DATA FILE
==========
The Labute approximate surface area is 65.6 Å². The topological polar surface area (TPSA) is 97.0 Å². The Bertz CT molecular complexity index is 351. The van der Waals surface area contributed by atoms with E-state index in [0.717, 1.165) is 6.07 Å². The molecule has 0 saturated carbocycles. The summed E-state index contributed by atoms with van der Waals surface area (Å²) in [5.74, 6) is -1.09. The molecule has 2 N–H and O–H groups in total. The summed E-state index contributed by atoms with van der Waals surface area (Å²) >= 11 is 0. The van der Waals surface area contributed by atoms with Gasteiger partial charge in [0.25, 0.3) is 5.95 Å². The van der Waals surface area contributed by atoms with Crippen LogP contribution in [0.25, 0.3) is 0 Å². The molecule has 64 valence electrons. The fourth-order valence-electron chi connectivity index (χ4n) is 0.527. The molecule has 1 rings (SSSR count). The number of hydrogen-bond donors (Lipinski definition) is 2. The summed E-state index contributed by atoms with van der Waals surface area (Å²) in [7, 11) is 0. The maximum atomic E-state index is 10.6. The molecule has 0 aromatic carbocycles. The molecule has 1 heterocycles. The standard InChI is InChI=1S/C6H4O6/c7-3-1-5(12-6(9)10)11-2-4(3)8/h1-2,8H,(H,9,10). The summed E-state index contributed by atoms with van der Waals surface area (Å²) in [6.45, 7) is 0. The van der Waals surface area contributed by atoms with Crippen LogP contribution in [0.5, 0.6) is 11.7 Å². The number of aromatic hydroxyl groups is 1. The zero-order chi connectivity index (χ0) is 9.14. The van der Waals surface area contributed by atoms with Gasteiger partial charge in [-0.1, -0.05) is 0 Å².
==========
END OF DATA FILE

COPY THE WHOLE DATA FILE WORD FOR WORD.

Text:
The Labute approximate surface area is 65.6 Å². The topological polar surface area (TPSA) is 97.0 Å². The Bertz CT molecular complexity index is 351. The van der Waals surface area contributed by atoms with E-state index in [0.717, 1.165) is 6.07 Å². The molecule has 0 saturated carbocycles. The summed E-state index contributed by atoms with van der Waals surface area (Å²) in [5.74, 6) is -1.09. The molecule has 2 N–H and O–H groups in total. The summed E-state index contributed by atoms with van der Waals surface area (Å²) >= 11 is 0. The van der Waals surface area contributed by atoms with Gasteiger partial charge in [0.25, 0.3) is 5.95 Å². The van der Waals surface area contributed by atoms with Crippen LogP contribution in [0.25, 0.3) is 0 Å². The molecule has 64 valence electrons. The fourth-order valence-electron chi connectivity index (χ4n) is 0.527. The molecule has 1 rings (SSSR count). The number of hydrogen-bond donors (Lipinski definition) is 2. The summed E-state index contributed by atoms with van der Waals surface area (Å²) in [7, 11) is 0. The maximum atomic E-state index is 10.6. The molecule has 0 aromatic carbocycles. The molecule has 1 heterocycles. The standard InChI is InChI=1S/C6H4O6/c7-3-1-5(12-6(9)10)11-2-4(3)8/h1-2,8H,(H,9,10). The summed E-state index contributed by atoms with van der Waals surface area (Å²) in [6.45, 7) is 0. The van der Waals surface area contributed by atoms with Crippen LogP contribution in [0.5, 0.6) is 11.7 Å². The number of aromatic hydroxyl groups is 1. The zero-order chi connectivity index (χ0) is 9.14. The van der Waals surface area contributed by atoms with Gasteiger partial charge in [-0.1, -0.05) is 0 Å².